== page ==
• Reduced overall treatment time and costs
    • Preservation of bone at the site of implantation
    • Optimal soft tissue esthetics
    • Enhanced patient acceptance
    • (Werbitt & Goldberg 1992; Barzilay 1993; Schwartz-Arad & Chaushu 1997a; Mayfi eld 1999; Hammerle et al. 2004)
  • 21. Immediate Implant & GBR
  • 22. Disadvantages
    • Site morphology may complicate optimal Placement and anchorage.
    • Adjunctive surgical procedures may be required.
    • Technique sensitive procedures.
    • Thin tissue biotype may compromise optimal outcome.
    • Potential lack of keratinized mucosa for flap adaptation.
  • 23. Esthetic Complications with Immediate Implants
    • Observed complications with immediate implants in early 2000.
    • Increased risk for facial bone resorption and consequent soft tissue recession.
  • 24. Mucosal Recession with Immediate Implants
    • Clinical studies reporting mucosal recessions
    • Lindeboom, Tjiook, Kroon: Immediate placement of implants in periapical infected sites: a prospective randomized study in 50 patients. Oral Surg Oral Med Oral Pathol Oral Radiol Endod 101:705, 2006.
    • Chen, Darby, Reynolds: A prospective clinical study of nonsubmerged immediate implants: clinical outcomes and esthetic results. Clin Oral Implants Res 18: 552, 2007.
    • Kan, Rungcharassaeng, Sclar, Lozada: Effects of the facial osseous defect morphology on gingival dynamics after immediate tooth replacement and guided bone regeneration: 1-year results. J Oral Maxillofac Surg 65: 13, 2007.
  • 25. Mucosal Recession with Immediate Implants
    • Clinical studies reporting mucosal recessions
    • Evans, Chen: Esthetic outcomes of immediate implant placements. Clin Oral Implants Res 19: 73, 2008.
    • Chen, Darby, Reynolds, Clement: Immediate implant placement post-extraction without flap elevation: A case series. J Periodontol 80: 163-172, 2009.
  • 26. Mucosal Recession with Immediate Implants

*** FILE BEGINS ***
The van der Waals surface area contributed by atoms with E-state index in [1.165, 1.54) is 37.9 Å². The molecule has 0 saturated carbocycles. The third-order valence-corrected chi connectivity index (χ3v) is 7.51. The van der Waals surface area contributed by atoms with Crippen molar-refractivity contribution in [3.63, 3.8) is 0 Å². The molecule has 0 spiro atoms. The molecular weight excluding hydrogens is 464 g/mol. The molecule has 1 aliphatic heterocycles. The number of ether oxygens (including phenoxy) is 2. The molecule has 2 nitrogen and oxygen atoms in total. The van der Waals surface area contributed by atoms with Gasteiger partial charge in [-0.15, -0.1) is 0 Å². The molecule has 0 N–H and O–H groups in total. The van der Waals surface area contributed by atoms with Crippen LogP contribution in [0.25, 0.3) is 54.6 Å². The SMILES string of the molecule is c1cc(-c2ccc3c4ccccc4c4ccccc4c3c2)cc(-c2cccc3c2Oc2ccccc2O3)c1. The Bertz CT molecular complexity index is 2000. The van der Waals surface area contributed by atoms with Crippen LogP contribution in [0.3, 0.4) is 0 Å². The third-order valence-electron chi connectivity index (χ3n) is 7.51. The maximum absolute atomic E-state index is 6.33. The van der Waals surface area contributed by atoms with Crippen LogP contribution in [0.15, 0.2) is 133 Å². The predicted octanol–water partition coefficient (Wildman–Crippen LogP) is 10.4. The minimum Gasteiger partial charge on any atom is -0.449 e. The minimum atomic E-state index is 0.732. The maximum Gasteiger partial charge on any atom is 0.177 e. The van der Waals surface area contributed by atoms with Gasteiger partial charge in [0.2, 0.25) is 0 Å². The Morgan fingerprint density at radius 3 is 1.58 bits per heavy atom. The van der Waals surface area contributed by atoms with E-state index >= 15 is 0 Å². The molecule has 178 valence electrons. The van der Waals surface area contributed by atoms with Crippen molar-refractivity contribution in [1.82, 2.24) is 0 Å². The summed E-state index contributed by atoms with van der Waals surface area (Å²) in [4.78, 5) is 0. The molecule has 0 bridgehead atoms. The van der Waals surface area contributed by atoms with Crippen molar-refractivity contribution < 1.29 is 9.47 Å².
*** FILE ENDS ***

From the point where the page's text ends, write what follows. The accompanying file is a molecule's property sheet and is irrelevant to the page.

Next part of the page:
• 27. Keys of success in Esthetic Zone
    • Preservation of adequate amount of facial bone.
    • Surgical procedures which encourage healing capable of maintaining at least 2 mm of facial bone dimention.
    • Appropriate bone dimention (horizontal bulk in addition to vertical height) helps to maintain bone and soft tissue over the longer term.
  • 28. Conclusion
    • The alveolar process following tooth extraction will adapt by atrophy and an immediate implant in this respect cannot prevent this problems ,and unable to substitute for the tooth.
    • The problem with type 1 placement is that the bone loss will frequently cause the buccal portion of the implant to gradually lose its hard tissue coverage, and that the metal surface may become visible through a thin peri-implant mucosa and cause esthetic concerns.
  • 29. Conclusion
    • To overcome this problem
      • Placing the implant deeper into the fresh socket and in the lingual palatal portion of the socket to overcome buccal bone resorption
      • bone regeneration (augmentation) procedures may be required to improve or retain bone volume and the buccal contour at a fresh extraction site.
  • 30. Summary
    • • There is no doubt today that this approach is associated with an increased risk for esthetic complications
      • Mucosal recession on the facial aspect
    • • There are significant risk factors for such Complications :
      • Gingival biotype (thin, highly scalloped)
      • Oro-facial malposition of the implant
      • Shape of facial bone defect (V-shape vs. U-shape)
    • • This treatment concept is of complex level
      • Clinician must be very experienced
    • • Careful case selection is crucial
      • Esthetic risk assessment